VPN Shame

A Compiled List of VPN Services That Have Been Caught Logging, Lying or Hacked

NameCheap VPN is Wrapped Up in IPVanish Logging Scandal — 17/12/2018

NameCheap VPN is Wrapped Up in IPVanish Logging Scandal

NameCheap, the Domain Name Registrar, has recently started a VPN service. It is a full fledged effort to enter the space, with strange unicorns and all.

It has the usual marketing claims of being private, fast and secure, but one thing caught my attention immediately. They have a large network of “40 locations and 1000+ servers.” Rolling out that kind of infrastructure takes a while. Not only do you have to design and implement your VPN services, but you have to work with and vet 40 different datacenters. Unless of course you don’t do any of that and just resell someone else’s VPN service…

Now, before we go deeper, I like NameCheap as a brand. They do a lot of privacy activism work that is admirable including working with the EFF, fighting for Net Neutrality, fighting to keep domain registrations private, etc.

NameCheap has partnered with IPVanish, who develops their apps and provides the network. They share the same servers and use the exact same technology. This means that if a person gets a NameCheap VPN subscription, they are really getting IPVanish and that’s a problem. IPVanish was caught logging their information after claiming that it was a no log service. After a violation of trust this large, no company should be working with them, especially if they take privacy and security seriously.

Because we are all about proof, let’s do some digging:

A Reddit user noticed some curious similarities between the IPVanish and NameCheap VPN website, showing that they both refer back to the same parent website.

This lengthens the list of IPVanish connected brands to VPNHub (PornHub VPN), Overplay.net, Unblock.us, Encrypt.me, and StrongVPN.

You should not, ever, trust brands that have outed (and lied to) their users before.

Private Internet Access Receives Subpoena for Logs – Has None 2018 — 03/12/2018

Private Internet Access Receives Subpoena for Logs – Has None 2018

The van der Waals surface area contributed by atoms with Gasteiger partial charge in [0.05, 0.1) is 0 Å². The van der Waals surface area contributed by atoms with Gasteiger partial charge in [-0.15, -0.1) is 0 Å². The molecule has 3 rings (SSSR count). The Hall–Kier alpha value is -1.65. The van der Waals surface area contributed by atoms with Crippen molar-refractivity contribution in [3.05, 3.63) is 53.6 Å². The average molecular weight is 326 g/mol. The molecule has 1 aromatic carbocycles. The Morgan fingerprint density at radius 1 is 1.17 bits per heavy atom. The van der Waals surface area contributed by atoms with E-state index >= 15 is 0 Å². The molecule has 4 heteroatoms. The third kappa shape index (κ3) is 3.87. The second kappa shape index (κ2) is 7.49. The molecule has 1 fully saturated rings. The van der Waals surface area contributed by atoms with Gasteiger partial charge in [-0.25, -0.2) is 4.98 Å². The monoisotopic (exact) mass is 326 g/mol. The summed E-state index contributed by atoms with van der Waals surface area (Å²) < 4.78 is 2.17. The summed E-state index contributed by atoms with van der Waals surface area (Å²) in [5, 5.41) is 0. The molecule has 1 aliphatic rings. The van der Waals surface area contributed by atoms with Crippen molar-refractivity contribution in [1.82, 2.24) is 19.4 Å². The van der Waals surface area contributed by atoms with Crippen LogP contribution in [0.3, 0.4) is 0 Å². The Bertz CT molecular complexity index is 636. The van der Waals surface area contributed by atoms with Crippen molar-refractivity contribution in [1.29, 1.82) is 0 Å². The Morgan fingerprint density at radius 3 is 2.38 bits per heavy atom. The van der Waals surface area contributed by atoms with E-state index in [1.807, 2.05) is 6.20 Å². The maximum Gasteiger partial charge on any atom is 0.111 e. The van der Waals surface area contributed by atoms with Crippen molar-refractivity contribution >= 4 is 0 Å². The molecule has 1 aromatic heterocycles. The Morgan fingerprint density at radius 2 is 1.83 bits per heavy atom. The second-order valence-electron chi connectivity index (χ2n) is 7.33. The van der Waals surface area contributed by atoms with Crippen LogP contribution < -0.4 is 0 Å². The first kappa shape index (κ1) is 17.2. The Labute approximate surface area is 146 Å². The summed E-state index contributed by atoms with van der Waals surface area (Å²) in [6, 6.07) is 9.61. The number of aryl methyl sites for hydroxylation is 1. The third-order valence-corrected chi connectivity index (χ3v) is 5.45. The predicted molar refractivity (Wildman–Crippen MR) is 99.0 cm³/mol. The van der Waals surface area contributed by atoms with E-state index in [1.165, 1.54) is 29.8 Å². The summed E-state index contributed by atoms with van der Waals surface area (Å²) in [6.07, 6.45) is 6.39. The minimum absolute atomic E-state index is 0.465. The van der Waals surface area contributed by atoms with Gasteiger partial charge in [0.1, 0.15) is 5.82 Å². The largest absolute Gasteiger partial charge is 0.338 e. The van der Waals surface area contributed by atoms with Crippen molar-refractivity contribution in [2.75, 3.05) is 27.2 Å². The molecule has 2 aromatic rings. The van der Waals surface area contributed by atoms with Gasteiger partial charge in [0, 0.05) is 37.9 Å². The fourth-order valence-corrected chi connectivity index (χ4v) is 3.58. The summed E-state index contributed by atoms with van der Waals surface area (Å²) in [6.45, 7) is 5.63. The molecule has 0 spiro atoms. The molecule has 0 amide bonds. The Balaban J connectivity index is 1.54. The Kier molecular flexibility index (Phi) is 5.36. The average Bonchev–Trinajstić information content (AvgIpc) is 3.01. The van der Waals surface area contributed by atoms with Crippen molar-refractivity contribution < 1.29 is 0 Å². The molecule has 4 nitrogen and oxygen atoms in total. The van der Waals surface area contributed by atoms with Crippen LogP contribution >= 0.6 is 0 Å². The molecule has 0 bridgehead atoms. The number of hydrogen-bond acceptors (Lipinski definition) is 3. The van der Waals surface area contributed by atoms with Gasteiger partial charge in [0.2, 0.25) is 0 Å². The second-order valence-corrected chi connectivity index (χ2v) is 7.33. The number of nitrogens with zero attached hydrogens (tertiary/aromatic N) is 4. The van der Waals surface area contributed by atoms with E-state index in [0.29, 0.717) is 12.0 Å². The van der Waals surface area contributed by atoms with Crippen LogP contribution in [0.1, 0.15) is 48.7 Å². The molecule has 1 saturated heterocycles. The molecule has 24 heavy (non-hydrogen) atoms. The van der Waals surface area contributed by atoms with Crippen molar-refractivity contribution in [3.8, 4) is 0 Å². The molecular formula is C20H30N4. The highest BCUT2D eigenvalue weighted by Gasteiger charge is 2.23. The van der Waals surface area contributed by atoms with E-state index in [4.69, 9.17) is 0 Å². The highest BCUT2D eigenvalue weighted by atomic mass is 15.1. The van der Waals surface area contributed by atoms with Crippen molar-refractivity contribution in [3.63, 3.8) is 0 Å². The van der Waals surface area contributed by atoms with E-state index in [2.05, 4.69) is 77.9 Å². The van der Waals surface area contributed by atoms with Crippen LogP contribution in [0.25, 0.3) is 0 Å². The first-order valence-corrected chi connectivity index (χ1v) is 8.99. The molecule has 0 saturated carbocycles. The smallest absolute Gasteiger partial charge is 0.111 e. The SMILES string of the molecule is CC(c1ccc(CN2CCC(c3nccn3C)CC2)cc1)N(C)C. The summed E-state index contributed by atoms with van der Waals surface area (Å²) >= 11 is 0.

In 2017, an investigation in San Jose related to a series of hacks and defacing of webpages led investigators at the FBI to subpoena Private Internet Access for subscriber information.

Private Internet Access had no information to turn over, and John Arsenault, Private Internet Access’ legal counsel, testified in court regarding the practices of PIA and other privacy VPN services.

From the story here:

https://paloaltoonline.com/news/2018/06/02/alleged-hacker-claimed-he-was-paid-to-attack-news-site

Authorities were led to the suspect because he conducted some of his illegal activity through his Father’s home and at a nearby business, which gave investigators those IP addresses to follow-up on.

Once again, Private Internet Access proves that they do not log and as a result cannot respond to requests for information from governments or law enforcement. If you are serious about your privacy, get a reputable VPN that doesn’t log or sell your information.

Private Internet Access Receives Subpoena for Logs – Has None (2016) — 07/09/2018

Private Internet Access Receives Subpoena for Logs – Has None (2016)

In 2016 an investigation in Florida related to a stalking suspect and a number of false bomb threats was being conducted, and part of the investigation led to an IP address for a Private Internet Access VPN server. The FBI then presented Private Internet Access with a subpoena and Private Internet Access had no logs to provide. They could only tell the FBI that the servers that the IP address range that they were interested in were located on the east coast of the US. They had no other information due to their no-logs policy. Torrentfreak writes:

It is important to note that the FBI was able to build a significant case against the suspect using other police work. They knew that the suspect had motive, and banking information led them to store surveillance tapes and other evidence that led to the person serving justice.

This is one of the core arguments of privacy advocates; that “going dark” is a fallacy and police are more equipped than ever to catch criminals. Dragnet surveillance is not a necessary piece of the puzzle and privacy tools and services that push back against mass surveillance help us to cling to what little privacy remains in the information age.

UnblockUS VPN and SmartDNS Service is Connected to IPVanish Logging Scandal — 21/08/2018

UnblockUS VPN and SmartDNS Service is Connected to IPVanish Logging Scandal

When looking at the IPVanish scandal and relating what companies are caught up in this anti-privacy scandal, we need to look for specific company names. IPVanish, its parent company StackPath, and the line of company acquisitions that led to StackPath. IPVanish was owned by a parent company, HighWinds, who also acquired a company who has hosting and routing resources called BandCon. Recently, all of these involved companies were acquired by StackPath.